Kevin Remde's IT Pro Weblog
IT Pro Resources
TechNet EventsMicrosoft Security Response CenterTechNet IT Manager Community HubMicrosoft Virtual AcademyKevin’s Evaluation Download Center
IT Pro Evangelist Blogs
Blain Barton Blain Barton's Blog@BlainBar
Brian LewisMy Thoughts on IT...@BrianLewis_
Dan Stolts IT Pro Guru Blog@ITProGuru
Jennelle Crothers TechBunny@jkc137
Keith MayerIT Pros ROCK!@KeithMayer
Kevin Remde Full of I.T.@KevinRemde
Matt Hester Matthew Hester's WebLog@MatthewHester
Tommy PattersonVirtually Cloud 9@Tommy_Patterson
Yung Chou Yung Chou on Hybrid Cloud@YungChou
Back in October of last year, in Part 5 of our “31 Days of our Favorite Things” series, I wrote about Hyper-V Replica. “With Hyper-V Replica you can easily create and maintain an off-line copy – a replica – of a virtual machine on a separate virtualization host. This means, for example, that if your main location or host for an important virtual machine goes down becomes unavailable, you can easily fail-over to the replica.”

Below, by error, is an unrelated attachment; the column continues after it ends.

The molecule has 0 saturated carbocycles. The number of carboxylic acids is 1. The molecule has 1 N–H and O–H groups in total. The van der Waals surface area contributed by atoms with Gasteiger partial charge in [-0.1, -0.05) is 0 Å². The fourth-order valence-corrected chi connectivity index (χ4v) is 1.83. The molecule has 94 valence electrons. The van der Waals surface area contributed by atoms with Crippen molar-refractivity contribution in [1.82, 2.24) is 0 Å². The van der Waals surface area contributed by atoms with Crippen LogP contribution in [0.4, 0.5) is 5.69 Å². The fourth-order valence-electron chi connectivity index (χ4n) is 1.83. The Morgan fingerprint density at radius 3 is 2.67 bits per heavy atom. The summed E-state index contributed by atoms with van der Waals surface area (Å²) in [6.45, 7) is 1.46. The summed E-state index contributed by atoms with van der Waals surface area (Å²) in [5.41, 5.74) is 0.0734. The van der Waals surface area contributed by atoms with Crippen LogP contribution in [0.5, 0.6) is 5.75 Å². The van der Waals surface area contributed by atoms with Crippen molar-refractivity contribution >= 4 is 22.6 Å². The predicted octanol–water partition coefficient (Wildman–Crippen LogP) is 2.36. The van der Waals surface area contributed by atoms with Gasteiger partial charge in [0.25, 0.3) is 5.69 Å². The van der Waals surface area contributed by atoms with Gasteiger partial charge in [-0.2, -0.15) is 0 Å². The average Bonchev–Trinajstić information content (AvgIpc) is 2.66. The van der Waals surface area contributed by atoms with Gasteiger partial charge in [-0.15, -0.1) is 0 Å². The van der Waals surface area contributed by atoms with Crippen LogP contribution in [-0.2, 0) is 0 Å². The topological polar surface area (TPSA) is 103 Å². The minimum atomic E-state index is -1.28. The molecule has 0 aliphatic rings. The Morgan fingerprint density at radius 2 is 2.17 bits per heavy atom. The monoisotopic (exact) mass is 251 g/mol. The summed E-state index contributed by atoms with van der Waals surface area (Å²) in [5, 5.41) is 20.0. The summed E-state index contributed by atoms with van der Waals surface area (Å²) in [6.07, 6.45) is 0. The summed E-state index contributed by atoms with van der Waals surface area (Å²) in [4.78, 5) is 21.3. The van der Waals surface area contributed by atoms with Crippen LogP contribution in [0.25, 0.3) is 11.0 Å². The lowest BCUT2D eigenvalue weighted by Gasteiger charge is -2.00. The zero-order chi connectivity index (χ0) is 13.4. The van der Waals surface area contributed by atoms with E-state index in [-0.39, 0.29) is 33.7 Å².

“Is it necessary to use quotes if you’re just quoting yourself?”
I don’t know. Better safe than sorry. I don’t want to get into trouble with myself.
Anyway, when using Hyper-V Replica capability in a clustered set of virtualization hosts, there is an additional consideration: Where does the replica come from? Where does it go to?
What I mean is – a set of virtual machines running on clustered hosts could be running on any of those hosts at any given time. So how do I refer to the cluster, whether as the source or destination of the replication, as an individual entity?
The answer: The Replica Broker.
In part 15 of our “20+ Days of Server Virtualization”, my friend Yung Chou gives us a great rundown of what the Replica Broker is, what it does, and how to configure it for using Hyper-V Replica in a clustered environment.
READ HIS ARTICLE HERE